As the topic title states, I am looking to build a robot for several projects.
I am a beginner into electronics, robotics and programming them but I am very keen to learn. First of, I am a college student so the robot will be used for some various upcoming projects, with the final goal for it to be used for my upcoming diploma project (in about 2yrs).
I did a bit of research and for a robot chassis I ended up choosing the Wild Thumper 4WD because it seems to be a very popular platform and has alot of support. I am abit confused about the other parts required tho. I know that I will need a motor controller, a micro controller (Arduino or RaspberryPi), a LiPo battery pack and a RC Tx/Rx.
The plan is to make some sort of semi-autonomous robot, that can be run in a few modes (not sure if all is possible):
- autonomous mode, the robot drives itself and learns certain paths in a tube/maze system.
- the robot is driven by a user via remote (RC or bluetooth or internet) and if the remote connection gets cut off it enters autonomous mode automatically( maybe to return to starting point or some sort of pre learned gps coordinates?).
My main concern, atleast for now is the motor controller. and the ones that are available for me to buy (in Romania).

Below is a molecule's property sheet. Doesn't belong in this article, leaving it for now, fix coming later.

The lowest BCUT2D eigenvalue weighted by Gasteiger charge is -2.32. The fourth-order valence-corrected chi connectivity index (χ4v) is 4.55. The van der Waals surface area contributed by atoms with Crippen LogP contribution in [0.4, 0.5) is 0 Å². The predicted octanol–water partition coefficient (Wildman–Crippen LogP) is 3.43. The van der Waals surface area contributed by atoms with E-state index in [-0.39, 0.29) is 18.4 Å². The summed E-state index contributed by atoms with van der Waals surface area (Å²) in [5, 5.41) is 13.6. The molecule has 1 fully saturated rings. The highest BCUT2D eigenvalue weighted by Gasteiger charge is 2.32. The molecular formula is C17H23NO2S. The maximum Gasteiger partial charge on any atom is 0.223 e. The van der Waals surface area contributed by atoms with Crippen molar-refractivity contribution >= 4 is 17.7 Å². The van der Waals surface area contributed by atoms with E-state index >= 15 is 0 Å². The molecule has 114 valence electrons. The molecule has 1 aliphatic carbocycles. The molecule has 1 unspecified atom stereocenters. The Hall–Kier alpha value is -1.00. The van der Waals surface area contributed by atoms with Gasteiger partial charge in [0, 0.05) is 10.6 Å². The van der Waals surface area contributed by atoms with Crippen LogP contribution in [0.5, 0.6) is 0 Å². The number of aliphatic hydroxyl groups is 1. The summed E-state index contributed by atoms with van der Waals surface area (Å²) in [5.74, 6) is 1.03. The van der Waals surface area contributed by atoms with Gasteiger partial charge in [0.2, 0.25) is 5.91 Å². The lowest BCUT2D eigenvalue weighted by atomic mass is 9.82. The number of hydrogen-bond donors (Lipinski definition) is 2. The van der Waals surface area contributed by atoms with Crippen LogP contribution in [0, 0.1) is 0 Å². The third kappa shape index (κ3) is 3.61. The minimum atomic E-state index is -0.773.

For Pololu motor controllers I ca buy only these:
- POLOLU SIMPLE HIGH-POWER MOTOR CONTROLLER 24V12
- POLOLU ROBOCLAW 2X15A (V5D)
- POLOLU DUAL G2 HP MOTOR DRIVER 18V22 (Arduino or Rpi version)
- these look pretty good
- good price
- no I2C interface ??? (that’s a Con i think)
- only con I can see is that they limit the platform I can use them on ???
4.POLOLU DUAL G2 HP MOTOR DRIVER 18V18
- like 3rd variant but cheaper
- only 18A but it should be enough ???
- The Dagu T’rex Motor Controller - http://www.dagurobot.com/goods.php?id=135
- moderate - to high price
- made for the Whild Thumper ???
- lots of features
- not alot of support ???
The products you mentioned should all be capable of driving two of those motors at their rated voltage. Generally, brushed DC motors like those on the Wild Thumper can be quickly damaged by operating them at the full stall current and those products all can handle close to or more than the stall current continuously. You should avoid operating the robot in situations where the motors are stalled (where the wheels do not move when power is applied).
The Simple Motor Controller and RoboClaw have higher level interfaces and features like acceleration limiting built in, which can simplify the code needed to run them with programmable controllers like the Arduino and Raspberry Pi. The G2 motor drivers require more I/O pins from the programmable controllers to operate and your code will be required to do more.
So a little update. A friend of mine has a Pololu TReX Dual Motor Controller DMC01 - https://www.pololu.com/product/777
As far as I researched online, this one could also work. But in case it will break down at some point, what would be a suitable replacement for it?
Ok, so basically I got all the parts except the motor controller.